The following is a guest post by Tyler Recker.
There’s this book sitting here on my desk that I’m mad at. When I finished the fall semester of school, I was ecstatic at the possibilities of being able to read anything I wanted. And I knew I wanted to tackle this one because I’ve been a big fan of the idea of community that we see in the book of Acts but, in my humble opinion, rarely see in Gwinnett. So I was stoked (synonym of “excited”) to get into Dietrich Bonhoeffer’s “Life Together”.
But I’m mad at the book because just a few pages in it hit me with this:
“Every human wish dream that is injected into Christian community is a hindrance to genuine community and must be banished if genuine community is to survive. He who loves his dream of a community more than the Christian community itself becomes a destroyer of the latter, even though his personal intentions may be ever so honest and earnest and sacrificial.” (p. 27)
It was through this wisdom that God convicted me that too often I’ve wanted to be involved with a community of believers that functions like the church did in Acts, but I really wasn’t acting like a believer did in Acts.
I’ve often lamented the individualism of the suburbs, and I think that is a holy discontent, but the issue is that I’ve seldom worked to be a part of the Kingdom change that the New Testament describes, opting instead for dreams of what it might look like.
But we’re moving on from there. We’re moving from dreams and talk to action. You can get in on it too. (Truth is, some of you have been in on it long before I realized my own ridiculousness.)
So, for starters, here are some things that we are doing to increase our connectedness with folks so that we are spending more than 2 hours a week together, but rather we are living “life together”.
- We’ve seen a great deal of bonds formed and strengthened by opening up our home for meals on Sundays for lunch. In doing this, Leah and I sought to spend some time with folks we didn’t quite know as well as the “usual suspects”. We’ve loved it. Each of the conversations had a great mix of small talk, spiritual discussion, and laughing. Once we had this great problem: We couldn’t get the folks we’d invited to leave ! I won’t call them out. Man, it’s been great.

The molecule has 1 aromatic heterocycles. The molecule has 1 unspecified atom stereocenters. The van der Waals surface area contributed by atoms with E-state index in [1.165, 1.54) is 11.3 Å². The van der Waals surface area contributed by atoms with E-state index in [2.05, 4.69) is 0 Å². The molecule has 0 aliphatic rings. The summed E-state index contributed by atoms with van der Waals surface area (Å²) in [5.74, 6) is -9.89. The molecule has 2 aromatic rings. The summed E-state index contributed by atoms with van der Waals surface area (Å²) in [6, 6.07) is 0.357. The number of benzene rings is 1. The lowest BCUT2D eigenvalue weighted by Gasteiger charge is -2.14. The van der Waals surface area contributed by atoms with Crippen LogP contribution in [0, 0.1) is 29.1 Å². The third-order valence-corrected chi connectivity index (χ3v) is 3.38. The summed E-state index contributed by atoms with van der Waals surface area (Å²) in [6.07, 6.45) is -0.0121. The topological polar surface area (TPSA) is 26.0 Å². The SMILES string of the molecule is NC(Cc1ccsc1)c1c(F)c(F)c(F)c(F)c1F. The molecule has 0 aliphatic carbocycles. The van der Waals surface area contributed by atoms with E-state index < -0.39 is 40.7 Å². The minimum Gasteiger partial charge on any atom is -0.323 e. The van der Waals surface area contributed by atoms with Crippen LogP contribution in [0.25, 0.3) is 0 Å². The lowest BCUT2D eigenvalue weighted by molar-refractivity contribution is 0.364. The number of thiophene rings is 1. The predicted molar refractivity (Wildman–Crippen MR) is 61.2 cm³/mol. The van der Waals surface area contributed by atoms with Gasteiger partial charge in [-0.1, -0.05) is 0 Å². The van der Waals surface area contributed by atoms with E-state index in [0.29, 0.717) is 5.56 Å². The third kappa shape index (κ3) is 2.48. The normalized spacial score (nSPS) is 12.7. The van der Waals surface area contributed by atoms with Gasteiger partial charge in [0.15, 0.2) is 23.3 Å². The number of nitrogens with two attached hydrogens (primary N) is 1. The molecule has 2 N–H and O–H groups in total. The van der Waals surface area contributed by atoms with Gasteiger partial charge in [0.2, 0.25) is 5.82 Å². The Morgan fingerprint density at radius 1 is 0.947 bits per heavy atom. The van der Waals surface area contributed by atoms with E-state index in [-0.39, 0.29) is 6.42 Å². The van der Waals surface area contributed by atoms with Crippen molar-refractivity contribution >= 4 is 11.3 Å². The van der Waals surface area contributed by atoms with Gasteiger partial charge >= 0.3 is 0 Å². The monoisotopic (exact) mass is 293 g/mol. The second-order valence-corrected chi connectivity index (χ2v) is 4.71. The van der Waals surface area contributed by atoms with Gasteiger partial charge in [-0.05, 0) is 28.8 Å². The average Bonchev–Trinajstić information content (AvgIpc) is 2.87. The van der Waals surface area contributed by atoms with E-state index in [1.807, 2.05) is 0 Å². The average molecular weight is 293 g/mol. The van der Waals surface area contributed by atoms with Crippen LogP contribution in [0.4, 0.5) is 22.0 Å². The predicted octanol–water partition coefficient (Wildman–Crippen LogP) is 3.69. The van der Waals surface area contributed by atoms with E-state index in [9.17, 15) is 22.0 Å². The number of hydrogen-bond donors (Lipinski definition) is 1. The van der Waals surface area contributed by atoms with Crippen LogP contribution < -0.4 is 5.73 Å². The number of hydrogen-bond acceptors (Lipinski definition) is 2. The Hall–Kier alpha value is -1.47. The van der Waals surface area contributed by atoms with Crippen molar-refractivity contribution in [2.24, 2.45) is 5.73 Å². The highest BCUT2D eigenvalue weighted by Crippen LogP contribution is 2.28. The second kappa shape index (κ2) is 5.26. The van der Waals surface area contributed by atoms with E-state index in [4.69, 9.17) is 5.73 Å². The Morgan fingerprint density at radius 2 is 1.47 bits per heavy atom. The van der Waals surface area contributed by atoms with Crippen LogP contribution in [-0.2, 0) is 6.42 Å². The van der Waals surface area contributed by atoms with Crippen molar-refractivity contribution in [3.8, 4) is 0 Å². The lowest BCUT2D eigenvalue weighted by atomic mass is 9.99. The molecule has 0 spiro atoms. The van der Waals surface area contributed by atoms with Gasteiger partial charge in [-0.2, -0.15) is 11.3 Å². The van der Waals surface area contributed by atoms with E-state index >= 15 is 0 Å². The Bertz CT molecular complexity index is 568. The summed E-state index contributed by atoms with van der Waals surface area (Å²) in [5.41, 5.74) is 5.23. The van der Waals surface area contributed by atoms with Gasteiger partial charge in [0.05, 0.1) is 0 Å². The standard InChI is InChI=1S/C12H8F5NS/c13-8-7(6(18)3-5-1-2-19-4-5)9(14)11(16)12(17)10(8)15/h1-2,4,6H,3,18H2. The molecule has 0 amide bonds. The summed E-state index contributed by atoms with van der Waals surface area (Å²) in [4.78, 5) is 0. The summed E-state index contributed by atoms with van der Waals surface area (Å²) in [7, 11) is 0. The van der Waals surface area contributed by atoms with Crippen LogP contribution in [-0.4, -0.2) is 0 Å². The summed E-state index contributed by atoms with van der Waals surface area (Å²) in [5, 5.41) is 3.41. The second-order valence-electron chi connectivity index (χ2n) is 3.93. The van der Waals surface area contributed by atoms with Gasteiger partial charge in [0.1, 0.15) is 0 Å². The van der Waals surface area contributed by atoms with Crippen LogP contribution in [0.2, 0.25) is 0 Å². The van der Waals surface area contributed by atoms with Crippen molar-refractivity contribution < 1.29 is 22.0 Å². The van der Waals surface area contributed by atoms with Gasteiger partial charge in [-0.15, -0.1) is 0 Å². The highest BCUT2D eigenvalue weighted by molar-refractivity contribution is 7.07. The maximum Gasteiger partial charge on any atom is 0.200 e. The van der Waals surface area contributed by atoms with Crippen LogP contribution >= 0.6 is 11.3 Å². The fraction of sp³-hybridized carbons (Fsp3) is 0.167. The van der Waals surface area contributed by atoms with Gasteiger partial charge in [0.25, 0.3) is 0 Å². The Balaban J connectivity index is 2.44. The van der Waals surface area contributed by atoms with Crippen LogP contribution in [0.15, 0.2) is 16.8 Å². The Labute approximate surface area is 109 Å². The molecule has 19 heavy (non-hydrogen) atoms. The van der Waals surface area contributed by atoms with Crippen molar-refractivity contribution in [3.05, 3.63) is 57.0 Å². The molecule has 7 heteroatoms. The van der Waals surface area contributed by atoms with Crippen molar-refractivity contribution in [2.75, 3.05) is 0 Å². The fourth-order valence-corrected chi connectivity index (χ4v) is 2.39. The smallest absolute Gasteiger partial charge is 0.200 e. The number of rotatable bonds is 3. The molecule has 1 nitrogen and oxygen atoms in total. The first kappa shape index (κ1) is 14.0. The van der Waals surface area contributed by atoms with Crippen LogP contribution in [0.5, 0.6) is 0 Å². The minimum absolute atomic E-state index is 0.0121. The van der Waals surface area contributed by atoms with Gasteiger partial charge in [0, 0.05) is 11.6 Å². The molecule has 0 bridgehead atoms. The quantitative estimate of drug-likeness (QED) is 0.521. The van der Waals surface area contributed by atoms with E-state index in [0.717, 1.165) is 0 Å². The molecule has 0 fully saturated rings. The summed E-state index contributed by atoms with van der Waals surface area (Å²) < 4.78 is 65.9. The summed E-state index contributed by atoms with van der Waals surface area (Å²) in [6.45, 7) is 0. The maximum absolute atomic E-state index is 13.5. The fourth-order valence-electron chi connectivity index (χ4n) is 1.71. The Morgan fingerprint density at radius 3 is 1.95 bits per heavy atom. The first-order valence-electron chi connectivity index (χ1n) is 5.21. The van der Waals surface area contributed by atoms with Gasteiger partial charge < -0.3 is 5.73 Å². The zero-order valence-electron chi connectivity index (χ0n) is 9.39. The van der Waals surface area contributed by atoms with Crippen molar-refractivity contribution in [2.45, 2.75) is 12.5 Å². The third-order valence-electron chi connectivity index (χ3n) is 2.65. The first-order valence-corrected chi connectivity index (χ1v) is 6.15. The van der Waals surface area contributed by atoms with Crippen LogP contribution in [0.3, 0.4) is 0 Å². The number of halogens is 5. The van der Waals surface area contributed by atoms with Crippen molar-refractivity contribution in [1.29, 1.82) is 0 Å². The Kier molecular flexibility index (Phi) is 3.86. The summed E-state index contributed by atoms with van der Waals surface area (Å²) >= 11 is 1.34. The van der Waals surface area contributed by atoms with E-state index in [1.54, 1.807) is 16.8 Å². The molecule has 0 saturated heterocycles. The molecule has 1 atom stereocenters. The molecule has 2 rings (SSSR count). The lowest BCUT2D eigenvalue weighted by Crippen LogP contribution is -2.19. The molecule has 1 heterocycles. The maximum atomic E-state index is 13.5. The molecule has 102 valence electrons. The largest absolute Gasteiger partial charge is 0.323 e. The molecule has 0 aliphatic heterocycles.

- The guys in our BASE group are talking and experimenting with what it looks like to encourage and exhort one another in the Gospel. By the time this posts, we will have had our first meeting centered around this idea. (I’ll keep our location a secret, but it’s not Burger King, because that’s disgusting.)
- We’ve joined together with other folks for hobbies that we enjoy. In middle school and high school, this would have been a no-brainer, but as adults, it’s easy to isolate and want to have time alone. It’s helpful that we don’t have cable, because it means that for me to watch a football game, I have to go to someone else’s house. Likewise, Leah enjoys hobbies with others at the same time.
Today, as I write this, I was privileged to enjoy the community of some really great dudes for breakfast at a local Mexican place (they called it “lunch”, but I had just woke up and it was my first meal of the day). I was reminded of something else that Bonhoeffer wrote about how community isn’t something that we create, it’s a reality that we have to walk in:
“We thank God for what He has done for us. We thank God for giving us brethren who live by His call, by His forgiveness, and His promise. We do not complain of what God does not give us; we rather thank God for what He does give us daily.”
…and when my perspective changed, I’m realizing that He’s surrounded my wife and I with a wonderful community.